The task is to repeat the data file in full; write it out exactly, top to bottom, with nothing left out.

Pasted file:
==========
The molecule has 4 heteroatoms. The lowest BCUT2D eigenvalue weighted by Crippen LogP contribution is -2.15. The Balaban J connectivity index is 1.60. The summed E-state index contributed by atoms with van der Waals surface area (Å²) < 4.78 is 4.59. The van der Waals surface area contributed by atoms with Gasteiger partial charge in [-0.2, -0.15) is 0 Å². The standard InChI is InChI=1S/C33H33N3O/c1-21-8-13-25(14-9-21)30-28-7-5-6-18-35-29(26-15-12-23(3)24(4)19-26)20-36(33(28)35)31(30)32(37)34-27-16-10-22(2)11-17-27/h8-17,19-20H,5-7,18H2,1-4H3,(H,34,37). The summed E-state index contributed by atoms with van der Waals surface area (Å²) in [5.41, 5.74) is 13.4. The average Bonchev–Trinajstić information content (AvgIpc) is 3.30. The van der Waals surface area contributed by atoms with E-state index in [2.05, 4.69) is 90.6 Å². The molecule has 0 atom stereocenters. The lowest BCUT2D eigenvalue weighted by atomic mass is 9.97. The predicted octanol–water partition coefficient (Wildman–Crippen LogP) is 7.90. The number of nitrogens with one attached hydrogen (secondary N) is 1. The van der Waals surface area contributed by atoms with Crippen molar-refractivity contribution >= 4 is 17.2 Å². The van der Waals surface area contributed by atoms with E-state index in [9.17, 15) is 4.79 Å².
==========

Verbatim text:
The molecule has 4 heteroatoms. The lowest BCUT2D eigenvalue weighted by Crippen LogP contribution is -2.15. The Balaban J connectivity index is 1.60. The summed E-state index contributed by atoms with van der Waals surface area (Å²) < 4.78 is 4.59. The van der Waals surface area contributed by atoms with Gasteiger partial charge in [-0.2, -0.15) is 0 Å². The standard InChI is InChI=1S/C33H33N3O/c1-21-8-13-25(14-9-21)30-28-7-5-6-18-35-29(26-15-12-23(3)24(4)19-26)20-36(33(28)35)31(30)32(37)34-27-16-10-22(2)11-17-27/h8-17,19-20H,5-7,18H2,1-4H3,(H,34,37). The summed E-state index contributed by atoms with van der Waals surface area (Å²) in [5.41, 5.74) is 13.4. The average Bonchev–Trinajstić information content (AvgIpc) is 3.30. The van der Waals surface area contributed by atoms with E-state index in [2.05, 4.69) is 90.6 Å². The molecule has 0 atom stereocenters. The lowest BCUT2D eigenvalue weighted by atomic mass is 9.97. The predicted octanol–water partition coefficient (Wildman–Crippen LogP) is 7.90. The number of nitrogens with one attached hydrogen (secondary N) is 1. The van der Waals surface area contributed by atoms with Crippen molar-refractivity contribution >= 4 is 17.2 Å². The van der Waals surface area contributed by atoms with E-state index in [9.17, 15) is 4.79 Å².